Nagraj Manjule‘s ‘Sairat‘ opened to an explosive response from the Indian audiences. The film is already the greatest economic success a Marathi film has witnessed, in history. But why do we hear Bollywood and Sairat in one sentence? Well, it’s mostly for the positive reasons.
A number of journalists, film writers, film makers among others, are of the opinion that Bollywood must be afraid, watchful and must learn from films like Sairat. Does that really add up though? Does an industry, preoccupied with star obsession, actually care about realism? It’s hard to believe. But there are a number of reasons why Bollywood has been warned, by the film itself and the audience behind it.
Sairat is a powerful love story. Probably one of the most powerful ones to come out of India in many many years. Why is that significant? Simply because we make countless love stories every year. A love story is the back bone of every second plot that either works or doesn’t in India.
So yes, a small film like Sairat still manages to come out on top, with most others barely in sight.
A 3 hour film with the second half barely lasting 40 odd minutes, Manjule breaks rules at his will. The unknown faces of Rinku Rajguru and Akash Thosar lead the film through it’s vivid and energetic plot. Ajay Atul’s music thumps the film ahead and is key to the level of energy it manages to maintain.
Coming to the story, we have heard about the plot surrounding a young man and a young woman who fall in love, wish to marry but are stopped by their families time and again in Bollywood films. Go back to all those films that come to your mind when you read the sentence above and ask yourself how different they were from each other. Does anything ring a bell? Most of these films follow a formulaic pattern that conveniently escapes innumerable aspects of realism. How can we say these aspects are escaped? Well, open a newspaper! See what goes on in this country and in the rest of the World, then go back and see how often we are told things the way they are. Very very rarely.
Manjule uses a plot of a young boy and a young girl, who fall in love, but the humungous power, influence, financial and political difference brought out by the differences in caste and class, act as an impenetrable barrier for their intentions. He does not spare you the entertainment. The characters, dialogues and most of the set ups are written in the most exciting and thrilling ways possible. Some scenes will make you laugh out loud. Most of these scenes encourage such reactions solely because a large section of the audiences are not used to watching real characters based on people who we see around us. We are usually either exposed to such characters when they are inconsequential to the particular story (peasants, labourers, farmers etc) OR we watch the biggest of stars with all the baggage of stardom they carry (such as Amir Khan in Lagaan) playing such characters. It is not about good and bad, it is what we are. It is what Bollywood is.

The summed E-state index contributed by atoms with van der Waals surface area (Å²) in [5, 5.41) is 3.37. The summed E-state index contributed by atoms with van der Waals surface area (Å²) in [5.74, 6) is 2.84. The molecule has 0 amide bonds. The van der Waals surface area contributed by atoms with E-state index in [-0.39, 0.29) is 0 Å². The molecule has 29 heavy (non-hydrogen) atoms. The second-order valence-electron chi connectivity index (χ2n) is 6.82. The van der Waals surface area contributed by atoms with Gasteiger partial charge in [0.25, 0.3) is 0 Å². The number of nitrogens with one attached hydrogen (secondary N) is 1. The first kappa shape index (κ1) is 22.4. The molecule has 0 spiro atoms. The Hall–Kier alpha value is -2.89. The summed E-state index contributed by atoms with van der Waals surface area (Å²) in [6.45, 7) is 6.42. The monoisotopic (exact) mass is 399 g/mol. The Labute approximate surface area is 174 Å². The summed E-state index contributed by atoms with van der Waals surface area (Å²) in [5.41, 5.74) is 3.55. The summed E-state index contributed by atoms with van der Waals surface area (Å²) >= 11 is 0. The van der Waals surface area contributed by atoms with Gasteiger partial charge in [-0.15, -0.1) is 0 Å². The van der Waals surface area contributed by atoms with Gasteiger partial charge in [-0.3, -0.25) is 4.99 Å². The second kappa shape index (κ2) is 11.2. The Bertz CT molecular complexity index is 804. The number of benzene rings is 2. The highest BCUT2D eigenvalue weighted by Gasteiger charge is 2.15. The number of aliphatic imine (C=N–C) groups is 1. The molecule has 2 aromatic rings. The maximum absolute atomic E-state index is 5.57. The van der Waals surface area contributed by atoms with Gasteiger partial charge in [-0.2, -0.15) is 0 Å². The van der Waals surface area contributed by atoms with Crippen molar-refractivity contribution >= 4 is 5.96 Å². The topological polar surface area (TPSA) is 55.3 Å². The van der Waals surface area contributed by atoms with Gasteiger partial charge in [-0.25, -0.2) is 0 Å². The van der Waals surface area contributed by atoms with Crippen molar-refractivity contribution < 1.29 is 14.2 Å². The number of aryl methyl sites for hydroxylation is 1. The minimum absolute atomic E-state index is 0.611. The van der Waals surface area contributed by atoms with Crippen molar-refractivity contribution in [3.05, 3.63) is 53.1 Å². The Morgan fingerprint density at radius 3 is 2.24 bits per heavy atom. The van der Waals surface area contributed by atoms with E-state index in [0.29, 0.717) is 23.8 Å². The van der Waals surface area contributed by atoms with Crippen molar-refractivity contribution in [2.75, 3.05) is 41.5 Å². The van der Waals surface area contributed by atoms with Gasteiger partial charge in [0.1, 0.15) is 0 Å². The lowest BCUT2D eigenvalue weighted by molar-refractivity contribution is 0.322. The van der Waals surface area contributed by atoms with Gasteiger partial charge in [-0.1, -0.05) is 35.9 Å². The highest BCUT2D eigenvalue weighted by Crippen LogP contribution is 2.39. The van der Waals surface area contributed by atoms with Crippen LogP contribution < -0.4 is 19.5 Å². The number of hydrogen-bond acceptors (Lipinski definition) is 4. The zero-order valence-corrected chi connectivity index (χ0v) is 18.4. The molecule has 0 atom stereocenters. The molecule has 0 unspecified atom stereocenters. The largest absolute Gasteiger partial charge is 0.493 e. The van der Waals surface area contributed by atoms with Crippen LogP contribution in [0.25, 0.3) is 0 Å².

Film makers like Manjule bring actors who look, feel and can be perceived as the real characters. They give an impetus to the level of brilliance for each of those scenes.
What will we get by alarming Bollywood about the success of Sairat?
Not much. Stars rule Bollywood. Currently, it’s about money. How much X film made this weekend? How much Y film made in a particular state? From taxi drivers to children, every body has started opining about ‘100 crore club’ and how much a film made over it’s opening weekend, without having the slightest idea about gross and net.
At most, stars, producers, directors will make a trip to the theatre and tweet about Sairat and speak about how flawless and brilliant it was.
The kind of Bollywood love stories released year in year out have not changed much over the decade. Every new star or star kid who comes out plays the same kind of role. It’s hard to expect a film like Sairat to come out of Bollywood. If you want a task, look up Imran Khan and try to distinguish between the characters he played (other than basics such as profession) in the love stories he’s been a part of (almost all his films)
That is the story of Bollywood.
The film is a Marathi gem. We must be proud of the kind of success it has achieved. Having followed Natsamrat, Court, Killa, Fandry and many such Marathi films, regional cinema has begun it’s own movement. Rather than being delusional about such works coming out of Bollywood, which looks as unlikely as you can imagine, it’s best to just watch and support. Word of mouth played a big role in spreading awareness about Sairat. Commercial Bollywood films bring more money into the industry and hence support the smaller films. In any sense, every film industry has it’s own commercial wing. The smaller film makers have only wanted to co exist.
Nagraj Manjule’s Sairat thwarted everything else, made it’s place, stood it’s ground and became a movement by itself.
As of now, the film is still in theatres, so if you haven’t watched it yet, make sure you do!